First, kill all the subsidies

Michael Giberson

In the Washington Monthly, Jeffrey Leonard argues that the president and Congress should join together to kill all energy subsidies. While sorting out what is and isn’t an energy subsidy can be tricky (the U.S. tax code isn’t exactly transparent in all respects), and I doubt a political majority can actually stomach the thought of pulling the plug on everything, still it is an appealing idea.

Here’s Leonard on the political moment that makes the idea at least conceivable:

So we find ourselves in a new political moment when for the first time it is possible to imagine an alliance of GOP libertarians, disaffected environmentalists, and budget hawks coming together for a grand deal that would sweep away sixty years of bad energy policy. Obama should seize the moment to bring this coalition together in support of a single objective: to eliminate all government subsidies and tax credits on production of allprimary sources of energy. Of course, he’d have to abandon his own long-held support for ethanol (the tax deal his administration brokered with the GOP in December included a twelve-month extension of the VEETC).

Yes, I’d object to several parts of the article. I’m not a fan of energy efficiency for energy efficiency’s sake – after all, it isn’t as if energy resources are the only thing to care about. But sundry points aside, the article contributes to a necessary discussion about getting the government out of the business of picking winners in the energy supply industry.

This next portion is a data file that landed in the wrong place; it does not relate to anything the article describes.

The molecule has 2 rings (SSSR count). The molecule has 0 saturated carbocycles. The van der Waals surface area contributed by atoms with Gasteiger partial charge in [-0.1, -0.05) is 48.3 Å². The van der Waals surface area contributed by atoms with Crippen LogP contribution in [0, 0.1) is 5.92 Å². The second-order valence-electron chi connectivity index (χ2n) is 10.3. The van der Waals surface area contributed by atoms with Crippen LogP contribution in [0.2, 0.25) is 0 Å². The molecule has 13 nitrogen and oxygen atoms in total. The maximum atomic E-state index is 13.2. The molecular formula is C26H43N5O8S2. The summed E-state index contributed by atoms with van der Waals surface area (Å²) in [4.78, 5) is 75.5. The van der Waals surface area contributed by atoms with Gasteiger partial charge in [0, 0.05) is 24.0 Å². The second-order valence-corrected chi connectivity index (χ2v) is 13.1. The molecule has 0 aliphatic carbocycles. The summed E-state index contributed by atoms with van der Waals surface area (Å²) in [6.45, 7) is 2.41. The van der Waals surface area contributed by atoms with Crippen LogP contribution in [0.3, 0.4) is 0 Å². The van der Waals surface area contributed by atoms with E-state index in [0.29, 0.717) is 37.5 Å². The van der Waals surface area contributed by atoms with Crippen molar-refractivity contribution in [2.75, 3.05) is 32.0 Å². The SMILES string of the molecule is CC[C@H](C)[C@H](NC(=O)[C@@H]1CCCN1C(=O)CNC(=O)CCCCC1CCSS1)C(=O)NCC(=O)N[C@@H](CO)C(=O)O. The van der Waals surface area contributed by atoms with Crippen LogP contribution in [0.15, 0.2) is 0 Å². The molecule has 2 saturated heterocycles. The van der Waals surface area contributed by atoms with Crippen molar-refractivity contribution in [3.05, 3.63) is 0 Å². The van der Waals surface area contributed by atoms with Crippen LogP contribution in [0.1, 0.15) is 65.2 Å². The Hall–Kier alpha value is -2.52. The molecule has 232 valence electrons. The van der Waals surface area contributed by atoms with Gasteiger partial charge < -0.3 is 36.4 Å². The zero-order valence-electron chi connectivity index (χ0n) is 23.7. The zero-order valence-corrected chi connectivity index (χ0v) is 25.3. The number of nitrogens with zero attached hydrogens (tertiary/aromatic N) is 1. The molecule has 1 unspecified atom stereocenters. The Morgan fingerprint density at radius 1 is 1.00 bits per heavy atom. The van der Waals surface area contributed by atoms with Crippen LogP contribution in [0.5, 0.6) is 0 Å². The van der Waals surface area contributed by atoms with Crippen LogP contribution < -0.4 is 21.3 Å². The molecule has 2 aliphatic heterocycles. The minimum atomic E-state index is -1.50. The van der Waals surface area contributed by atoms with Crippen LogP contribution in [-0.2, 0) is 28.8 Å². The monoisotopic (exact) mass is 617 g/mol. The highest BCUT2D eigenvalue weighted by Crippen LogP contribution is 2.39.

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3 thoughts on “First, kill all the subsidies

  1. (the U.S. tax code isn’t exactly transparent in all respects)

    Mike,

    You are obviously a master of the art of understatement. (ROTF LMAO)

    The US tax code is so complex that dealing with it requires specialized accountants, lawyers, judges and courts. Several studies have demonstrated that even the IRS cannot give consistent interpretations of the tax code.

    I believe it is long since time to start over with a very simple tax system. I prefer the Fair Tax, though it probably removes too much power from Congress to be adopted. The flat tax would certainly be simpler as well.

    While we’re discussing eliminating subsidies, we might also consider eliminating the various subsidies for sloth, thus eliminating 50 years of bad welfare policy.

  2. Fred,

    I think the only way this works is with a declining “cap” on all government revenue, at all levels, as a percentage of GDP; and, requiring a super majority to alter either the cap or the rate of decline. Otherwise, any American would be a fool to accept any change subject to “revenue creep”. We’ve seen the “creeps” do too many things to increase revenue. 🙂

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